This is a really interesting and helpful guest post from Chill Insurance – helping you manage your money and still get the house of your dreams! As a young person who will undoubtedly be getting on the property ladder in a few years, I think it’s really important to know these things.
How much can you really afford to spend on your dream home?
If you’re on the lookout for your dream home, you might be tempted to stretch your budget. But how much can you really afford to shell out on a new property? If you splash too much, you could end up in financial strife. With this in mind, here are some issues to consider when you’re looking to land the perfect piece of real estate.
Calculate Your Monthly Costs
When you’re assessing affordability, don’t just think about your mortgage repayments. There are a whole host of other expenses that you’ll need to cover when you settle into your new home. For example, you’ll have to cover council tax and energy bills. In addition, you will need to take out certain forms of insurance. On the home insurance FAQs section of its website, specialist broker Chill Insurance points out that banks require customers to have suitable home cover in place as part of their mortgage agreements.
Before you commit to purchasing a particular property, make sure you research all of these costs to see how much you can expect to pay each month.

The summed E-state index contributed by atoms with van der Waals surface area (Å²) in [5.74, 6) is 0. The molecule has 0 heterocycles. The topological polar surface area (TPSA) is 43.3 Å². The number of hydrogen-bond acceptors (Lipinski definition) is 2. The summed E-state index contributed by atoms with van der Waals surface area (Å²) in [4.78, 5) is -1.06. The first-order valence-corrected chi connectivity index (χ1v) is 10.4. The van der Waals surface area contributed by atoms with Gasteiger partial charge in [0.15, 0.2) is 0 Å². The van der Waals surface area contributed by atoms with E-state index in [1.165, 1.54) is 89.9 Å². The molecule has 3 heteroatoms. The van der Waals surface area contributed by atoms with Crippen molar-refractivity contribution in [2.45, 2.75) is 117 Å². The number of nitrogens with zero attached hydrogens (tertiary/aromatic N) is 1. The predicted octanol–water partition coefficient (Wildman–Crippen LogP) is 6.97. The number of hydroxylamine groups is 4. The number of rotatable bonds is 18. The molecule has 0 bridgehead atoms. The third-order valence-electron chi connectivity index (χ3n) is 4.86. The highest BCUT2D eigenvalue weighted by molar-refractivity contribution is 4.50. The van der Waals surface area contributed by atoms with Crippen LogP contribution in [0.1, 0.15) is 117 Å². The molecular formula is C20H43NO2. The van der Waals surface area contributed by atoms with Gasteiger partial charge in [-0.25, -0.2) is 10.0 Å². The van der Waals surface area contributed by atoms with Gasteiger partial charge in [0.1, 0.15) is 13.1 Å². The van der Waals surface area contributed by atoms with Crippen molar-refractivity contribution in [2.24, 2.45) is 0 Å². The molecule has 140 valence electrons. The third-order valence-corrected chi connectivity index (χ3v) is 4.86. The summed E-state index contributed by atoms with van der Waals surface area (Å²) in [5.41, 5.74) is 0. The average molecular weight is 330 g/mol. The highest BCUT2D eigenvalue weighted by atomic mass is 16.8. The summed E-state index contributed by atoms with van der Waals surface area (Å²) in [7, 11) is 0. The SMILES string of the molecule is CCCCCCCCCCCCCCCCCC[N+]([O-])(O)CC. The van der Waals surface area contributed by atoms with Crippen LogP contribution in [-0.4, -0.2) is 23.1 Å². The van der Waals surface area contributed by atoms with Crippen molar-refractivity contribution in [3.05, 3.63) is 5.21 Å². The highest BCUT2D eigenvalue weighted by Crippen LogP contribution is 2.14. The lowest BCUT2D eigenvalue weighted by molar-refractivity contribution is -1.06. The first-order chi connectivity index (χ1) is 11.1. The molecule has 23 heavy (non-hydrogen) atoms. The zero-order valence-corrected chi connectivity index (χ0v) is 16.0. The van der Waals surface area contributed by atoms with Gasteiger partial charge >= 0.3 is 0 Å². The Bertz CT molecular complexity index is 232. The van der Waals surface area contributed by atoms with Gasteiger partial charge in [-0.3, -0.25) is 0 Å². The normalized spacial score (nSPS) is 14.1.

Moving In Fees
You’ll need to budget for the one-off expenses associated with moving to a new home too. For example, you should set aside money to cover stamp duty, legal fees and moving expenses. These bills may come to more than you think, and they could lower the amount you’re able to put down as a deposit. Factor in the cost of new furnishings and any renovations you plan to do too.
Consider Quality of Life
Think carefully about your quality of life as well. If you fall for a property, you might be tempted to push yourself to the limits of financial possibility. Ultimately though, this can prove to be a mistake. It could mean you’re unable to do many of the things in life that you enjoy, like going on holidays or socialising. As a general rule, experts advise against spending more than 35 – 40% of your net monthly income on your mortgage repayments. By keeping your home loan repayments below this level, you should be able to cover your other expenses and have at least some money left over for other things.
The Rainy Day Fund
Ideally your budget should also leave space to build up a rainy day fund. Having savings in place can prove crucial if you face emergencies like home repair bills or falls in your income. A financial cushion will also boost your peace of mind. It’s reassuring to know that there’s something in the bank just in case you need it.
We all want that dream home, but if you’re to avoid money troubles further down the line, it’s important to consider these points when you’re setting your spending limit.